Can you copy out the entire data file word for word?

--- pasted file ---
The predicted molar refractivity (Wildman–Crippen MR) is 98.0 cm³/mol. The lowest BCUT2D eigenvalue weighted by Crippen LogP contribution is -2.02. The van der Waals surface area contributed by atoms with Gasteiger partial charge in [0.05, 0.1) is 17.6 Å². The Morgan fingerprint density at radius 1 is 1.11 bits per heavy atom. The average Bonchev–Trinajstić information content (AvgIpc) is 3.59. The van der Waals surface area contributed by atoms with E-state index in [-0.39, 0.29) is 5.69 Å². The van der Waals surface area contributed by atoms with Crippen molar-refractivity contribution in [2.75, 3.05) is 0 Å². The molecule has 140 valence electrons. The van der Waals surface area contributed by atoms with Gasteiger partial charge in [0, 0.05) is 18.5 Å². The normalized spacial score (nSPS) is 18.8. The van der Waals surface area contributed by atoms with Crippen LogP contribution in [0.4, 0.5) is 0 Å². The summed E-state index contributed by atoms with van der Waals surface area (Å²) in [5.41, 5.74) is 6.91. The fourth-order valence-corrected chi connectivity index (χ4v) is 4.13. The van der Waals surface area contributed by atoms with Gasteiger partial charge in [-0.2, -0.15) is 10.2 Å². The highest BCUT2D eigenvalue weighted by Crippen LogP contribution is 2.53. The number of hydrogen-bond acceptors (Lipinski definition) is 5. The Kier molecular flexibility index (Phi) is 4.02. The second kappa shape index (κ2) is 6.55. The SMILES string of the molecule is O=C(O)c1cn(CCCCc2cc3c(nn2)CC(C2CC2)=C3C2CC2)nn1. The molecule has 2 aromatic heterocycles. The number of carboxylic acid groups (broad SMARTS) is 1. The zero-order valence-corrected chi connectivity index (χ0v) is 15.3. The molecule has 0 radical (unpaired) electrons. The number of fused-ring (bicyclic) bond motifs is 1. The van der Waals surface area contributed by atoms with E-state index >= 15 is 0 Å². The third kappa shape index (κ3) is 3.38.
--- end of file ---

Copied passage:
The predicted molar refractivity (Wildman–Crippen MR) is 98.0 cm³/mol. The lowest BCUT2D eigenvalue weighted by Crippen LogP contribution is -2.02. The van der Waals surface area contributed by atoms with Gasteiger partial charge in [0.05, 0.1) is 17.6 Å². The Morgan fingerprint density at radius 1 is 1.11 bits per heavy atom. The average Bonchev–Trinajstić information content (AvgIpc) is 3.59. The van der Waals surface area contributed by atoms with E-state index in [-0.39, 0.29) is 5.69 Å². The van der Waals surface area contributed by atoms with Crippen molar-refractivity contribution in [2.75, 3.05) is 0 Å². The molecule has 140 valence electrons. The van der Waals surface area contributed by atoms with Gasteiger partial charge in [0, 0.05) is 18.5 Å². The normalized spacial score (nSPS) is 18.8. The van der Waals surface area contributed by atoms with Crippen LogP contribution in [0.4, 0.5) is 0 Å². The summed E-state index contributed by atoms with van der Waals surface area (Å²) in [5.41, 5.74) is 6.91. The fourth-order valence-corrected chi connectivity index (χ4v) is 4.13. The van der Waals surface area contributed by atoms with Gasteiger partial charge in [-0.2, -0.15) is 10.2 Å². The highest BCUT2D eigenvalue weighted by Crippen LogP contribution is 2.53. The number of hydrogen-bond acceptors (Lipinski definition) is 5. The Kier molecular flexibility index (Phi) is 4.02. The second kappa shape index (κ2) is 6.55. The SMILES string of the molecule is O=C(O)c1cn(CCCCc2cc3c(nn2)CC(C2CC2)=C3C2CC2)nn1. The molecule has 2 aromatic heterocycles. The number of carboxylic acid groups (broad SMARTS) is 1. The zero-order valence-corrected chi connectivity index (χ0v) is 15.3. The molecule has 0 radical (unpaired) electrons. The number of fused-ring (bicyclic) bond motifs is 1. The van der Waals surface area contributed by atoms with E-state index >= 15 is 0 Å². The third kappa shape index (κ3) is 3.38.